How I did last week: 11-5
Not bad in a week that was meaningless for many teams.
Record on the season: 135-96
Compared to a 83-52 regular season record in 2009 (or a 61 percent success rate), I actually did worse in 2010 with a success rate of around 58 percent. So now the goal is to improve on my 2009 postseason record of 4-7.
Saints at Seahawks: If last week's game between the Seahawks and the Rams (essentially the first game of the 'Hawks playoff run) proved anything, it's the significant effect that the Qwest Field crowd can have on a game. The stadium was truly rocking on Seattle's first drive – which ended in a touchdown and turned out to be all the points the Seahawks would need to own a low-scoring game – and it will be again come kickoff time.
But homefield advantage is just about the only factor going in Seattle's favor in this matchup. Despite their solid showing against St. Louis, this is still a 7-9 team (which has lost seven of its last 10 games) that limped into the playoffs through the paper thin NFC West .
Meanwhile the Saints are the defending Superbowl champs whose 11-5 record would have been sufficient to win the NFC South on another year. They also beat Seattle convincingly in Week 11, albeit in New Orleans. Drew Brees threw for 382 yards and four touchdowns in that game and I expect Sean Payton to try and attack the 'Hawks through the air again. And that's why New Orleans being down their two main running backs (Pierre Thomas and Chris Ivory) shouldn't hurt them too much.
Jets at Colts: Neither of these teams is as good as they were when they last met in the AFC championship game last January. Peyton Manning's receiving corps has been depleted by injuries this year while the Colts defense has fallen into the league's bottom half. The Jets defense hasn't been as stingy as advertised either, while Mark Sanchez and the rest of New York's offense appeared to have taken an even bigger step backward at times in 2010.
The Jets should be able to get the run going against Indy with Ladanian Tomlinson and Shonn Greene but they will have to throw it plenty too as the Colts run defense is often a little firmer in big games. And though Mark Sanchez had one of the best games of his career against the Colts last time out, it would be quite a personal turnaround for him to do it again on Saturday, given that he hasn't had a passer rating over 100 in his last five games.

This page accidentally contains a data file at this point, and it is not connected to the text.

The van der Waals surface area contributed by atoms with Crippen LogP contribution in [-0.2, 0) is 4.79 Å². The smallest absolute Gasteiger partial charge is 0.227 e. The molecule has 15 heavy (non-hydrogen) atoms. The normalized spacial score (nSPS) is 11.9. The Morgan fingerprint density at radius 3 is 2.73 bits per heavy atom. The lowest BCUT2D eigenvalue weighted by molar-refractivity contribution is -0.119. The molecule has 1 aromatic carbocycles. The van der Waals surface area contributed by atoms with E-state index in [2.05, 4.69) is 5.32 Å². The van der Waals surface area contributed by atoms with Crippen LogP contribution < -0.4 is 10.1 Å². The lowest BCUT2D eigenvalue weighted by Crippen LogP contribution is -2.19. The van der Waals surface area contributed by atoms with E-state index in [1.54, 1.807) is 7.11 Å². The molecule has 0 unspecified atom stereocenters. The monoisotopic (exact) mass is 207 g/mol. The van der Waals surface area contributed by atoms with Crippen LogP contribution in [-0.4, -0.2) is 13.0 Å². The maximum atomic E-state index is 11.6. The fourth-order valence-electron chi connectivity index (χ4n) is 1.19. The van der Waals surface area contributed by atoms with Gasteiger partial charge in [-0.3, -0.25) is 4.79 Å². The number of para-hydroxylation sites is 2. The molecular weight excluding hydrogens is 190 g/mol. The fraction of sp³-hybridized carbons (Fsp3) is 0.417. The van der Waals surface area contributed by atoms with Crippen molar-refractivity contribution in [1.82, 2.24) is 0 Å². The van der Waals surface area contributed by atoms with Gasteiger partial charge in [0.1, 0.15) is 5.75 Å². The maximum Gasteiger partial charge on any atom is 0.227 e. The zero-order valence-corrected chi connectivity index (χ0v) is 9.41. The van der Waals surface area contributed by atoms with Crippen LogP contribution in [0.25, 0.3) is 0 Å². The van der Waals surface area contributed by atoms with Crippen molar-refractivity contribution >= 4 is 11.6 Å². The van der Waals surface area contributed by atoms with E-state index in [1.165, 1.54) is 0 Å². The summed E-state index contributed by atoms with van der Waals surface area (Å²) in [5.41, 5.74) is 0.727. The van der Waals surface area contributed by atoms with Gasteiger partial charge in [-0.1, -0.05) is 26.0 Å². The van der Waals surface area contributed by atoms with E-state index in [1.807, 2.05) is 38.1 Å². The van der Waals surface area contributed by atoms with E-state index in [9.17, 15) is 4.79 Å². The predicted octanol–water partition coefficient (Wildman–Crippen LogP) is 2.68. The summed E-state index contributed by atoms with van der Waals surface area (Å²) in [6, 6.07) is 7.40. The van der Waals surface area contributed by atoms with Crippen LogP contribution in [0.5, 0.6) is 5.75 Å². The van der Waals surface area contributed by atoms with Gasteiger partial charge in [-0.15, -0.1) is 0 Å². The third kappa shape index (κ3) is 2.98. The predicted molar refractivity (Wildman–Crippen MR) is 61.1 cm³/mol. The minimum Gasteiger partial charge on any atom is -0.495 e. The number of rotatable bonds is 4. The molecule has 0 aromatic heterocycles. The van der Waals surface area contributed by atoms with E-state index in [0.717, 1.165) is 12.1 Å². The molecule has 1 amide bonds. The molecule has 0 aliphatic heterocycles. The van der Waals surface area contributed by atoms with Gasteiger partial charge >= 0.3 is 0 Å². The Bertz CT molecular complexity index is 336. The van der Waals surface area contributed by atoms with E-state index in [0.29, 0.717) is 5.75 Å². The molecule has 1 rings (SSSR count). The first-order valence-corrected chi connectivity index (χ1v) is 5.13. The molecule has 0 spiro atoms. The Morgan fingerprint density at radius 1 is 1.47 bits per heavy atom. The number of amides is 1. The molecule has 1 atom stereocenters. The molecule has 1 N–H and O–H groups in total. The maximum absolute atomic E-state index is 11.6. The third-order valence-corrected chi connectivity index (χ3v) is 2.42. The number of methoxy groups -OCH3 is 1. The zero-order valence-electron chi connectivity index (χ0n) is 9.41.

It's also difficult to bet against Peyton Manning in a playoff game (particularly as he's effectively 4-0 in playoff games this year) even without some of his favorite targets around him. He'll like his chances to pick on Jets cornerback Antonio Cromartie and every other part of the New York secondary that isn't called Darrelle Revis.
Ravens at Chiefs: Another game where homefield advantage should play a significant role, as the Chiefs went 7-1 at Arrowhead this season, with their only loss coming at the hands of the Raiders, on the last game of the regular season once Kansas City had already clinched the division.
The biggest question surrounding the Chiefs, however, is the strength of their 2010 schedule. They've played only two teams with winning records, the Colts and the Chargers (twice), and they went 1-2 in those games. Kansas City definitely has its strengths, including a good running game, an improved passing game, and a defense that can be tough at times. But they are relatively untested against a team of Baltimore's quality.
The Ravens are a top-five run defense, and although they have been more vulnerable against the pass this year, if they focus on double teaming Chiefs deep-threat Dwayne Bowe on every play, they will like their chances of slowing down Matt Cassel and Kansas City's passing game.
One possible wildcard in this game is the matchup of the Ravens two offensive tackles, Michael Oher and Marshal Yanda, against the Chiefs talented pass-rushers, Tamba Hali and Wallace Gilberry. Hali and Gilberry have combined for 21 ½ sacks this year, while the Ravens O-line has allowed 40 sacks.
But if Joe Flacco can keep his cool in the face of the crowd noise and the Chiefs pass-rush and get some early points on the board, this could turn into a long game for Kansas City.
Packers at Eagles: Funnily enough, had the Packers not knocked Kevin Kolb out of the first game of the season with a concussion, who knows if the remarkable redemption story of Michael Vick would have ever happened. But they did, and it did, and now Green Bay has to figure out how to stop Vick and the high octane Eagles offense in an elimination game.
In many ways, the Packers should be favored here. They beat Philly fairly convincingly in week 1, have a strong pass defense that can slow the Eagles explosive receivers down, and two young stars on their defensive line, Clay Matthews and B.J. Raji, that can get to Vick. On the other side of the ball, Aaron Rodgers has the ability to shred Philly's secondary, which is prone to mental lapses and poor tackling.
However, a couple elements swing in the Eagles favor. Andy Reid is quite possibly the best coach in the NFL (Don't believe me, look at what he has done with a very young and new team in what could have easily been a 8-8 or 7-9 transition year) and he has never lost at home in the wildcard round (4-0 record). He'll have thought of every possible edge for his team to beat Green Bay. Secondly, there's just something about this Eagles team. Whether it's the demolition of the Redskins on Monday Night Football, or the comeback of the year against the Giants at the Meadowlands, there's a moxie and self-belief in this team that could shine through the playoff games.
Finally, I think the X-Factor in this game could well be Eagles running back LeSean McCoy, who has played better and better as the season progressed, as the Packers aren't particularly strong against the run (18th in the league).